Published on Academy of American Poets (https://poets.org)


For Katy

When Milo was a kitten 
and spent the night
with us in the big bed,
curled like a brown sock
at our feet, he would
wake before daybreak,
squeak plaintively 
in his best Burmese,
cat-castrato soprano,
and make bread on our stomachs
until if one of us did not rise,
sleep-walk to the kitchen
and open his can of food,
he would steal under the covers,
crouch, run hard at us,
jam his head
in our armpits,
and burrow fiercely.

Probably he meant nothing by that.
Or he meant it in cat-contrary,
just as he did not intend
drawing blood the day
he bolted out the door
and was wild again
for nearly three hours.
I could not catch him
until I knelt, wormed
into the crawl-space
under a neighbor house
and lured him home
with bits of dried fish.

Or he meant exactly what he smelled,
and smelled the future
as it transmogrified out of the past,
for he is, if not an olfactory
clairvoyant,
a highly nuanced cat—
an undoer of complicated knots,
who tricks cabinets,
who lives to upend tall
glasses of Merlot.
With his whole body,
he has censored the finest passages of Moby-Dick.
He has silenced Beethoven with one paw.
He has leapt three and a half feet
from the table by the wall
and pulled down
your favorite print by Miró.
He does not know the word no.

When you asked the vet what 
kind of cat it was, she went
into the next room
came back and said,
“Havana Brown.”

The yellow eyes, the voice,
the live spirit that plays into dead seriousness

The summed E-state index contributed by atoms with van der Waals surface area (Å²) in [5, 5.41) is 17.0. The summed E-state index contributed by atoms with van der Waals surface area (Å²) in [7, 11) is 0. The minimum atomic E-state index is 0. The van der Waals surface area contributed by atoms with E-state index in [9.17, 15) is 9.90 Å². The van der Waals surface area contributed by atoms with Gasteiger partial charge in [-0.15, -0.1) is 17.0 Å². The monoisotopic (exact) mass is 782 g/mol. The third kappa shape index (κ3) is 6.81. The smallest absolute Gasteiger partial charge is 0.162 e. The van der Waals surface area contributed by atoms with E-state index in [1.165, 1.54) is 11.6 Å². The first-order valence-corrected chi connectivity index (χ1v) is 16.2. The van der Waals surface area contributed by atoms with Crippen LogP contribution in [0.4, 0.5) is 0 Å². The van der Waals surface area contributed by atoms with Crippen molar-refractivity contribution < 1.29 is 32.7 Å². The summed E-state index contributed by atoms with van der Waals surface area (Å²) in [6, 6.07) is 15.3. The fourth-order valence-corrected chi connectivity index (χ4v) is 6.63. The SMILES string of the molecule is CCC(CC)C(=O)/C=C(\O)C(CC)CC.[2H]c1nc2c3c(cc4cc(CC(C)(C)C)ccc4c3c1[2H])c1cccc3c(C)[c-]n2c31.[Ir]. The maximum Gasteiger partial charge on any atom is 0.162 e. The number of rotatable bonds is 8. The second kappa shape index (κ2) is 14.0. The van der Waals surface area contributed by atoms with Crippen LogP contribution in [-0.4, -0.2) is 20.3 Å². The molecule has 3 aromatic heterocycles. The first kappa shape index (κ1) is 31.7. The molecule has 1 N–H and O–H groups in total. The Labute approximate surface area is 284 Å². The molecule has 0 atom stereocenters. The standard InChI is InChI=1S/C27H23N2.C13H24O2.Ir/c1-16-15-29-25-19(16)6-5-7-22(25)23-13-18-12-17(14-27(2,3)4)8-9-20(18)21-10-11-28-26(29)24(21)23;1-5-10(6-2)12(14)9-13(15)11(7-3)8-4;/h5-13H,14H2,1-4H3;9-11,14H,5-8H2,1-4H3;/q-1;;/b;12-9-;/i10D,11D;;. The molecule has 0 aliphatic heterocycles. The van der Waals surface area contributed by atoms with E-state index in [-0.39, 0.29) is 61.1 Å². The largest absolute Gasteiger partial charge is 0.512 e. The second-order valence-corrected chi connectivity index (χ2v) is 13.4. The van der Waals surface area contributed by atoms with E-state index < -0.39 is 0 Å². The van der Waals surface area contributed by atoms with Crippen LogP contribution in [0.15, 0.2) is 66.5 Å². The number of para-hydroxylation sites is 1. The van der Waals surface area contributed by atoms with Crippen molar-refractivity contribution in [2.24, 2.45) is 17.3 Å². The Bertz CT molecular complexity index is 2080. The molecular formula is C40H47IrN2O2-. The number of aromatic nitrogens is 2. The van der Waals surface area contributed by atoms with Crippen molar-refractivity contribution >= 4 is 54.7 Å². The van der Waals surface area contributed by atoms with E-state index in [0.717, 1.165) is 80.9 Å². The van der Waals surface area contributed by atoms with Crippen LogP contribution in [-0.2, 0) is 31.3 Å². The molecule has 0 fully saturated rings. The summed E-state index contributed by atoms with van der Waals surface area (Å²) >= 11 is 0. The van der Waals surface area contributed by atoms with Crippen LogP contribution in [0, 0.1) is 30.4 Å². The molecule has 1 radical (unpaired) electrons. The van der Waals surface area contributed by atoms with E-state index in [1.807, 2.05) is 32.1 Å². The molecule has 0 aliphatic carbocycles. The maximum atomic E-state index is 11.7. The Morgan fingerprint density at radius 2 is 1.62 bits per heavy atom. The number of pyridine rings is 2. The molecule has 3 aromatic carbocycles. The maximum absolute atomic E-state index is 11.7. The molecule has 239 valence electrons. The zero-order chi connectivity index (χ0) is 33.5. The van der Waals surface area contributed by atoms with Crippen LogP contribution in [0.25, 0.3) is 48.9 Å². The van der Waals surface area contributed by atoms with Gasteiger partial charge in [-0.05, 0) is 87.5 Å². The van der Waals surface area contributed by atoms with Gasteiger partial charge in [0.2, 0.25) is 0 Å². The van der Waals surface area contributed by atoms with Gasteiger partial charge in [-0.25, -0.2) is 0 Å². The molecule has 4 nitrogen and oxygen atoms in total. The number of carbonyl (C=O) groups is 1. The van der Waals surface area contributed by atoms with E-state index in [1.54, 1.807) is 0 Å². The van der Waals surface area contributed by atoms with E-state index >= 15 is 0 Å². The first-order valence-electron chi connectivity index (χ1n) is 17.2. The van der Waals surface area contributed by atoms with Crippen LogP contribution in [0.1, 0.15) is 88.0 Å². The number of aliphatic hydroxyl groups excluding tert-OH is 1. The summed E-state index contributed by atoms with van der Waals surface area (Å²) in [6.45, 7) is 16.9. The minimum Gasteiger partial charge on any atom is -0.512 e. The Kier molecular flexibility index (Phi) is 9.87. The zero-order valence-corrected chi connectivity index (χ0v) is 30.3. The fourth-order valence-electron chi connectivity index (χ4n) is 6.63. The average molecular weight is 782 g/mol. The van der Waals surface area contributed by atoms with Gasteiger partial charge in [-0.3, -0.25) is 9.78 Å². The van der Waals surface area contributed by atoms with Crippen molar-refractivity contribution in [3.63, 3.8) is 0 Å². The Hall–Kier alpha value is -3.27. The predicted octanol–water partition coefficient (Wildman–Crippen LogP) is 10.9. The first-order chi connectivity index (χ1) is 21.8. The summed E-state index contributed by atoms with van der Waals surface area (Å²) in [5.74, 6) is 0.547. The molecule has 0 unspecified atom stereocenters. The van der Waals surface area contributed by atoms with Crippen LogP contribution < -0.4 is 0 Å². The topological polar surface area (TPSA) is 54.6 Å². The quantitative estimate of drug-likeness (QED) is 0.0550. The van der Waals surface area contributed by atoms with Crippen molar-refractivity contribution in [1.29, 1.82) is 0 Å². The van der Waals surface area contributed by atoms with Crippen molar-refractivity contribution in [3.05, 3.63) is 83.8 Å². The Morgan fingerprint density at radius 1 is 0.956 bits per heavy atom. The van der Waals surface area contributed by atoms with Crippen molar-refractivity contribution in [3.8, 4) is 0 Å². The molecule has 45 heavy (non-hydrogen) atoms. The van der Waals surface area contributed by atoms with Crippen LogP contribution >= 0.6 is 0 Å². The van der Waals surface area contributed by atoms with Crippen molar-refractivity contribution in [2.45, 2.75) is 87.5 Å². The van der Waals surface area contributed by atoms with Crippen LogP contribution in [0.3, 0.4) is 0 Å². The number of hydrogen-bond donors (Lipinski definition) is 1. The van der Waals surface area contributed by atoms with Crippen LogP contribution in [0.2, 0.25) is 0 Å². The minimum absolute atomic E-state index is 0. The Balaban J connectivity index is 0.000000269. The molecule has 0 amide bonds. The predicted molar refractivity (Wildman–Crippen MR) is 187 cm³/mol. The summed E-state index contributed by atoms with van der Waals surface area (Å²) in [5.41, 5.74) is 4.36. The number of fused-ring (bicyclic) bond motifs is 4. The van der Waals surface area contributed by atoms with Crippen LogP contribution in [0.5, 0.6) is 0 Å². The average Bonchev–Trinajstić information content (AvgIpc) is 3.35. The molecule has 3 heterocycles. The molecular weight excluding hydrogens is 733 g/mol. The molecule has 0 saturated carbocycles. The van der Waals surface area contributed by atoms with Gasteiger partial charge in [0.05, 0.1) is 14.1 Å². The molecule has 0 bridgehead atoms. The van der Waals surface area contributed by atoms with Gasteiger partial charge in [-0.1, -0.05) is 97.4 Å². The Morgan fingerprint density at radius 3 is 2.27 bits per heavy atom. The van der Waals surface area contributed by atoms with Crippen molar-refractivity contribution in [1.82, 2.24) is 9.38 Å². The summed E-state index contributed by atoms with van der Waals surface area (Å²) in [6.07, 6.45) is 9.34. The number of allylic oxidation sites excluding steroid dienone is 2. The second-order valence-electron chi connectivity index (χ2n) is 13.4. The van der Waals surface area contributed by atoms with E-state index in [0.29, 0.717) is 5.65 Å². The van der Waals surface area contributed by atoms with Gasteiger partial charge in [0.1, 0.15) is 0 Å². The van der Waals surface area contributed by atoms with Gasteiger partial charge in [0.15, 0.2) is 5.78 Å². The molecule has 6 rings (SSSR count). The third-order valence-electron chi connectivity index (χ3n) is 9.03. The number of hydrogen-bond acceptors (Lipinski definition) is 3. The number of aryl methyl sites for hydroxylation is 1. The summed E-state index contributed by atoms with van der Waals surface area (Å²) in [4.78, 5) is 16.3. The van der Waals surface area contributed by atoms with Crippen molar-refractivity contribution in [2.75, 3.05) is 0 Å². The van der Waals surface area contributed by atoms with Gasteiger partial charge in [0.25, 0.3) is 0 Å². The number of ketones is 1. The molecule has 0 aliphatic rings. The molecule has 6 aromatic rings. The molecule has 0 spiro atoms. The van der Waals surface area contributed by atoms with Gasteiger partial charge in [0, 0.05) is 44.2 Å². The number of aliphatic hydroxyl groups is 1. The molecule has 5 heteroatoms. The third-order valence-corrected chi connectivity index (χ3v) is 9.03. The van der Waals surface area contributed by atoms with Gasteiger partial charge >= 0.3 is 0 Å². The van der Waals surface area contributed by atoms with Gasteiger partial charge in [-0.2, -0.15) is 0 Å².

and will not be punished into goodness,
but no—

an ancient, nameless breed—

mink he says and I answer in cat.
Even if I was not
born in a dumpster 
between a moldy cabbage
and an expired loaf of bread,
I too was rescued by an extravagant woman.

Credit


Copyright © 2019 by Rodney Jones. Originally published in Poem-a-Day on July 3, 2019, by the Academy of American Poets.

About this Poem


“‘For Katy’ began with a journal note about our new kitten’s habit of waking us by charging into our armpits and burrowing. A year later, after Mary Oliver died, I was reading her animal poems and the image came to me again. I stopped and wrote ‘For Katy,’ nearly as it is, in one setting. It is partly a love poem, partly an homage to Mary Oliver, and partly a brag on one cat, Milo Delassize, who entertains us and teaches us tolerance. Once I wanted to write animal poems that proved the bite in naturalism. At this historical juncture, I think more of tenderness. Thus, this play with claws retracted.”
—Rodney Jones

Author


Rodney Jones


Rodney Jones was born on February 11, 1950, in Hartselle, Alabama. His books of poetry include Village Prodigies (Mariner Books, 2017); Salvation Blues: One Hundred Poems, 1985–2005 (Houghton Mifflin Harcourt, 2006), winner of the Kingsley Tufts Poetry Award and a finalist for the Griffin International Poetry Prize; and Elegy for the Southern Drawl (Houghton Mifflin, 1999), a finalist for the Pulitzer Prize.

Date Published: 2019-07-03

Source URL: https://poets.org/poem/katy